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Small Dramas at the Reef May 25, 2001

By The Ithaka - Published May 25, 2001 - Viewed 486 times

Small Dramas at the Reef

Between Tom Owen's Cays, The Sapodillas, Belize
16 11.269' N 88 13.991 W

May 25, 2001

By Douglas Bernon

Just before sunset last night, while we were anchored at an isolated little speck of an island in Belize's Sapodilla Cays, Scheherazade's veil of cloud cover burnt off, revealing to our southwest and southeast horizons the first gauzy silhouettes of mountains.

"Look," I said to Bernadette. "Over there. Whaddaya see?"

"Mountains," she said, and then gasped. "It's Guatemala. And Honduras..." Then, just as suddenly as they had been uncovered, darkness and haze demurely pulled a scarf across the tantalizing scene—our first beckoning glimpse of the countries we'll visit as we venture farther south in the months to come. This was one of those rare, sweet moments when the sea was calm, the anchor felt well dug in, the forecast was benign, the day was done, the world was good, the sunset was purple and orange, and we sat quietly in the cockpit, awed by our immense good fortune. Then one of us, I'm not sure who, began the contagion of wordless giggles, because neither of us could quite believe we're really here and really doing this. We've learned that these moments must be savored fully, not only because life is short, but also because, almost invariably, such peaceful glories are the harbinger for some pee-in-your-pants fire drill in the middle of the night.

An abandoned shack on Tom Owens West, the only structure on this picturesque little cay.

We're parked almost dead center between two cays—Tom Owen's West and Tom Owen's East—in about 14 feet of water. But only a stone's throw away, on the other side of Tom Owen's East, there's an accommodating break in the reef; then, before you can roll out your trolling line, it's 3,000 feet deep. The Owens Cays, part of what are known as the Sapodillas, were named after the British explorer who charted this area in the 1830s. They're located in the crux of the elbow that forms the southwest corner of the western Caribbean, 22 miles off the Belizean coast, 35 miles from Guatemala and fewer than that from Honduras.

Like most of the islands here, the Owens Cays are ringed with shallow coral, so the lagoon entrance can be approached only with the sun as an ally. Any rays before the beam are blinding, but directly overhead or behind you, if you're halfway up the mast or even just perched with your ancestral, simian, prehensile toes curled over the bow pulpit, there's generally no problem making out the lethal brown patches and weaving around them. But without favorable solar conditions, forget it. It's beautiful here but can be hairy getting around. Some of the government charts for this region actually date back to Commander Owens, and the two guidebooks, by Rauscher and Calder, are essentially pre-GPS, making them formidable accomplishments but not always precise. Add to that a bottom contour that's filled with sudden mini-mountains of coral, and the water depths can go from 140 to 40 to 14 to 4 and back to 140 lickety-split. It explains why you don't see any crowded anchorages, which in lots of ways makes this all the nicer. Most days, the moments of terror and constant vigilance are well worth it, and the guide books do have some pretty good bearing lines, just none of those stop-on-the-dime-and-take-a-left, lat/long fixes we all crave.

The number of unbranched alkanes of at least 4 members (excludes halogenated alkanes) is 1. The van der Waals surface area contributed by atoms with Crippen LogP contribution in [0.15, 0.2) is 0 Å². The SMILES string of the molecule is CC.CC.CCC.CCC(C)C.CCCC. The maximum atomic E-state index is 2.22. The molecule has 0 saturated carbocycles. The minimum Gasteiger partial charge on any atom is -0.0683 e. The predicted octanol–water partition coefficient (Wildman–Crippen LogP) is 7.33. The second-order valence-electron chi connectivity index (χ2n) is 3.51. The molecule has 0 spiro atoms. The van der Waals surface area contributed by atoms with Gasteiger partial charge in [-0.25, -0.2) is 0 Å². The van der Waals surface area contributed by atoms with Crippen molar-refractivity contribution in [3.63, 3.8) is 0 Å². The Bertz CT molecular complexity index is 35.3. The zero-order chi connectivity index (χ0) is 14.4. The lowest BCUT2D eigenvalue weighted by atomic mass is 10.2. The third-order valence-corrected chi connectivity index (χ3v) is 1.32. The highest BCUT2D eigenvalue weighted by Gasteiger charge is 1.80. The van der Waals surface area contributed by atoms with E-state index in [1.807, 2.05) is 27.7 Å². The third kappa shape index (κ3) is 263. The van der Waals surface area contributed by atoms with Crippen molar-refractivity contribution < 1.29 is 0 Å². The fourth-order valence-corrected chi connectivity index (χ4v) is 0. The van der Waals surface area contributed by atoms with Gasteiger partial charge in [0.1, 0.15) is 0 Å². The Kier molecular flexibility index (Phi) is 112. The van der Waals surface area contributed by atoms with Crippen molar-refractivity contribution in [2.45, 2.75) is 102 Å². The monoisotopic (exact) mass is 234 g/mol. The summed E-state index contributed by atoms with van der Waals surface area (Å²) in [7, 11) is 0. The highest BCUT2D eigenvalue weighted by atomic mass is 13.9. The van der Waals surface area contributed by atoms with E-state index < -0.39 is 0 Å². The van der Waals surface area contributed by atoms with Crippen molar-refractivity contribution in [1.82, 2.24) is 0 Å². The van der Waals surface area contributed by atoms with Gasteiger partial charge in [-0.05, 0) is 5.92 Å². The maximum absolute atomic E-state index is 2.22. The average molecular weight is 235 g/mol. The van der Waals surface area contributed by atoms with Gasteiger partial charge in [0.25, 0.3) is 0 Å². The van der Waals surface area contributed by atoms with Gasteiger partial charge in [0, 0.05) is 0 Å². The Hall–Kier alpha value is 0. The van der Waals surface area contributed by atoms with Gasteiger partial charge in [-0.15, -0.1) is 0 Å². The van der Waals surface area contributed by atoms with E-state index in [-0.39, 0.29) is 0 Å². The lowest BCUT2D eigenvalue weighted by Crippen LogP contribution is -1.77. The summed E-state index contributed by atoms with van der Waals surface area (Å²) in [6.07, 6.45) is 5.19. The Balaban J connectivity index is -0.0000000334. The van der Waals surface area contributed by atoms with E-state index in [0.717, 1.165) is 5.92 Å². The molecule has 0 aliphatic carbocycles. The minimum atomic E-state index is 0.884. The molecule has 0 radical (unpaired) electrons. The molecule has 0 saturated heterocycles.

Entering the little cove between these islands, the hand-drawn chart in Rauscher's guidebook recommends you approach on a bearing of 123 degrees True toward the center of Tom Owen's East (which is drawn as being just southeast of a "conch pile"), proceed through 24-foot water, avoid the coral shoal that extends from the eastern end of Tom Owen's West and take a hard right to 180 degrees True to stay clear of a broad, seven-foot coral patch in the center of your approach. Just beyond that, once you recapture your breath, you're clear to drop in 8-20 feet of crystal water into a good-holding sand bottom. Tom Owens West Cay is stereotypically beautiful: probably 250 yards long and 50 yards wide, with 20 or so coconut palms and an inviting sand beach on the southeast side. No one lives there, and it's a pristine little jewel. We spent six nights there writing, reading, doing boat projects, snorkeling, and just hanging out.

A book and a snooze make a perfect afternoon in the Sapodillas.

It was Tom Owen's East that ultimately became the more magnetizing to me. No bigger than 100 by 15 yards, this is a scruffy little patch of hardscrabble coral without so much as a mangrove to soften its edge. Last year's hurricane wiped out the couple of trees that once stood there, and now, when the 9-inch tide comes in high, half the island is submerged. However, there's a cluster of driftwood that's wedged itself in and provides an ethereal roost for a gaggle of loopy-looking pelicans, some of whose repeated, empty-billed dives made me see them as a cross between Elmer Fudd and the Little Engine That Could.

Tom Owen's East supports one structure of sorts. Covered with black tarpaulin and heavy plastic, but not tethered all that well, is a lean-to of about 10 by 12 feet. Inside there's a 6' x 3' x 3' wooden box that's been insulated and fiberglassed, serving as an ice chest. On the ground around the box there's some torn-up foam padding, a rocky campfire pit with an old coffee pot on it, and enough space for three or four men to sleep uncomfortably on the rocks, which is what they do, for spells of 10 days. They free-dive for fish and conch and store it in the ice, so that an open power launch from Mango Creek on the Belizean mainland can come every other day to collect the haul and deliver new ice.